Barbados and Jamaica provide powerful lessons on what is at risk and the potential benefits of definitive actions and strategies. Jamaica struggled with a debt-to-GDP ratio of over 140%. In two IMF programs, this percentage was reduced to less than 100% for the first time in many years. This success, however, came at a significant cost. Consider the fact that the results were achieved without any noticeable economic growth, effectively winning at the expense of deep sacrifice on the part of the citizens. However, also consider the reforms that have been achieved, which arguably protected Jamaica from a deeper disaster during COVID-19. This shows both the risk and the potential for the Bahamas. Continuing on its current trajectory, the country is heading into a debt trap where there is a vicious cycle of borrowing and paying more, and where the power of public spending is drastically blunted by interest payment obligations. This has the potential to negatively impact Bahamians as it will be necessary to raise taxes, introduce new taxes and implement austerity measures or risk entering some form of IMF adjustment program.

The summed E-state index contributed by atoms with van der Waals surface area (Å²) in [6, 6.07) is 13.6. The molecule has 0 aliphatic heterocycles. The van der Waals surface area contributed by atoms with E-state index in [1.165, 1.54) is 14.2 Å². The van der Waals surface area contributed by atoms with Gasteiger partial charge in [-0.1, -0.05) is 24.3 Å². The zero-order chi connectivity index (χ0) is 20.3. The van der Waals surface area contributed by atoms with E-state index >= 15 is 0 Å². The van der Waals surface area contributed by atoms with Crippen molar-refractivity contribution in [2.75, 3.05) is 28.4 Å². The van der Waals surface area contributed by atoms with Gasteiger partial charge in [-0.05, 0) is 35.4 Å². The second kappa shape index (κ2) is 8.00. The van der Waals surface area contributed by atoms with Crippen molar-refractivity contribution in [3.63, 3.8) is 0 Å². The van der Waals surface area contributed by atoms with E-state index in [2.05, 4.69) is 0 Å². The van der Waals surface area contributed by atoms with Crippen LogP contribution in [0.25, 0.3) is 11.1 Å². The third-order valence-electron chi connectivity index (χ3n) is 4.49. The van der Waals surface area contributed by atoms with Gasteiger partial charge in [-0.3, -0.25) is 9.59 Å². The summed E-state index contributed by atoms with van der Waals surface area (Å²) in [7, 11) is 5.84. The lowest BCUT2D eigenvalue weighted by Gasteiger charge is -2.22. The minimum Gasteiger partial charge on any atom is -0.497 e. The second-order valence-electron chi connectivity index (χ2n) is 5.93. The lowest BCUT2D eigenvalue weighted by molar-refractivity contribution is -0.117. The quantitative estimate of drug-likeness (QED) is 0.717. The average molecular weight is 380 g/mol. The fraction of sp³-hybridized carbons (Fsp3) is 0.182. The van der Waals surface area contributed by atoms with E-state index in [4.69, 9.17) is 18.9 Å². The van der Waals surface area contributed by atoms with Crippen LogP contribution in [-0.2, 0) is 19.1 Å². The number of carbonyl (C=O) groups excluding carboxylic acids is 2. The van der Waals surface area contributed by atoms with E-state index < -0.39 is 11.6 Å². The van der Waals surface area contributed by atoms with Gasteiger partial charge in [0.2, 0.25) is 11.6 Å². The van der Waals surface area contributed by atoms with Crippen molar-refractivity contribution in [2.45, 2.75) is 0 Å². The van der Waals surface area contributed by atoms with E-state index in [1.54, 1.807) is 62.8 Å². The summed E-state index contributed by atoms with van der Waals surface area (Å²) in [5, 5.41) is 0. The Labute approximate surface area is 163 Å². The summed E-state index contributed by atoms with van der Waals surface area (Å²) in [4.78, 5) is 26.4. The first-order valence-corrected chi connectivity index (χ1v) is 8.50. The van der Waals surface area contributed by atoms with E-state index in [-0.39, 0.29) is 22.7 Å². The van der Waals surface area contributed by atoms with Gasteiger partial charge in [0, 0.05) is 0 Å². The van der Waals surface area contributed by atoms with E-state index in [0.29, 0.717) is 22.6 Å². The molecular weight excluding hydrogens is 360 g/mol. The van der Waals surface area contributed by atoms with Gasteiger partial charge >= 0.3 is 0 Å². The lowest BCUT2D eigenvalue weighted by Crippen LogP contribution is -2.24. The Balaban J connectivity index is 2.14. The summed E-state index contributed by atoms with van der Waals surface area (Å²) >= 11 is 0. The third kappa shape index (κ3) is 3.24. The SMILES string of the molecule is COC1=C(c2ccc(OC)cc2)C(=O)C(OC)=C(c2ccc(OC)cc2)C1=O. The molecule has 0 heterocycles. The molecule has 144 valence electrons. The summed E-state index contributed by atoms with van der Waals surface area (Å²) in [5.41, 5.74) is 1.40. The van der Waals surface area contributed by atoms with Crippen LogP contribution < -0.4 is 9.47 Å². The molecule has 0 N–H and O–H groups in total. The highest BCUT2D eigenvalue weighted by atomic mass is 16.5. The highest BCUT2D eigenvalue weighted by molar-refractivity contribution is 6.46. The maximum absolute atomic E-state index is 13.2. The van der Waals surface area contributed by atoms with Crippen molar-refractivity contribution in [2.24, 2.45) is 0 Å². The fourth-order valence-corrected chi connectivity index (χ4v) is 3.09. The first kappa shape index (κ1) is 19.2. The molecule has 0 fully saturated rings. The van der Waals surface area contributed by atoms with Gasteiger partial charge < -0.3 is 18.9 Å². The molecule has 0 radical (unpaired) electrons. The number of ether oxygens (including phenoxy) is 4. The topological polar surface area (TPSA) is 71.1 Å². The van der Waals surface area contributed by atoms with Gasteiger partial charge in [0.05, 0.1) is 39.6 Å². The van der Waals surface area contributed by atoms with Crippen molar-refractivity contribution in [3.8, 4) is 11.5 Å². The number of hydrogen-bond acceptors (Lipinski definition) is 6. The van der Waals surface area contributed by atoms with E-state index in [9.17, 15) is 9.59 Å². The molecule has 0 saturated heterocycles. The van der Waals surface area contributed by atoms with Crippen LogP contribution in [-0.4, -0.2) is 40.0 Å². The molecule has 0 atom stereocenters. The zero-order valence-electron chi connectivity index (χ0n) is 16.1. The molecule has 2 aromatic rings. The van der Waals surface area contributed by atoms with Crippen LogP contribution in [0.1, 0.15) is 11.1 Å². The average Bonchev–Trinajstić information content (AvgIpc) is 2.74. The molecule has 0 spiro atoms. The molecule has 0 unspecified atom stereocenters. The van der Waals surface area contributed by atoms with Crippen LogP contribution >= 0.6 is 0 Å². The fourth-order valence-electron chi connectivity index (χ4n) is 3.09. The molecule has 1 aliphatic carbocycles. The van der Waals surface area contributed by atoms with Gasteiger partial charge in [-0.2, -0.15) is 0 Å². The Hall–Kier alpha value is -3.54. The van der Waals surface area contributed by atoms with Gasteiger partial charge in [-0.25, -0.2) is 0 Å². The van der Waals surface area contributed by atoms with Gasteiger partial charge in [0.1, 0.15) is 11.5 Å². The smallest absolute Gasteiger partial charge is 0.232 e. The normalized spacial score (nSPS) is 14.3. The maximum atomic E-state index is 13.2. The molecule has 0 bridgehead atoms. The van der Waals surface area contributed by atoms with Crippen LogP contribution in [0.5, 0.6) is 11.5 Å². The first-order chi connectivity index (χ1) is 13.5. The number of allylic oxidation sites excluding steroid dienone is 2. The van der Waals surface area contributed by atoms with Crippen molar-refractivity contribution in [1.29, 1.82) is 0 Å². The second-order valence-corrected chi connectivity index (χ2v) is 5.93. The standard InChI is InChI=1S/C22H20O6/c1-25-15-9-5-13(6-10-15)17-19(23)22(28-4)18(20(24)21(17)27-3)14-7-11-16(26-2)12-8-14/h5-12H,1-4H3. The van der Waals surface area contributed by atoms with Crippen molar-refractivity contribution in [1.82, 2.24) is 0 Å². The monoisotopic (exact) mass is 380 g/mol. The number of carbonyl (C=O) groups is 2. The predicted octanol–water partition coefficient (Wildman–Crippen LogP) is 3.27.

If economic growth is weak and revenues do not improve, the government must raise taxes. If income growth cannot be guaranteed, expenses must be reduced. The fixed exchange rate is maintained by foreign currency reserves. If the inputs are not robust, foreign currency loans must be guaranteed to keep the Bahamian dollar parity with the US dollar. Yes, we are clearly at a tipping point, and debt is one of the factors that will exert the most pressure in the future. However, debt is largely a function of all other factors. When we look at the other factors in this “formula” it becomes clear that if, as a country, we fail to achieve comprehensive solutions, the impact could be long lasting with the potential to create sweeping changes in the world. living standards.

Call to action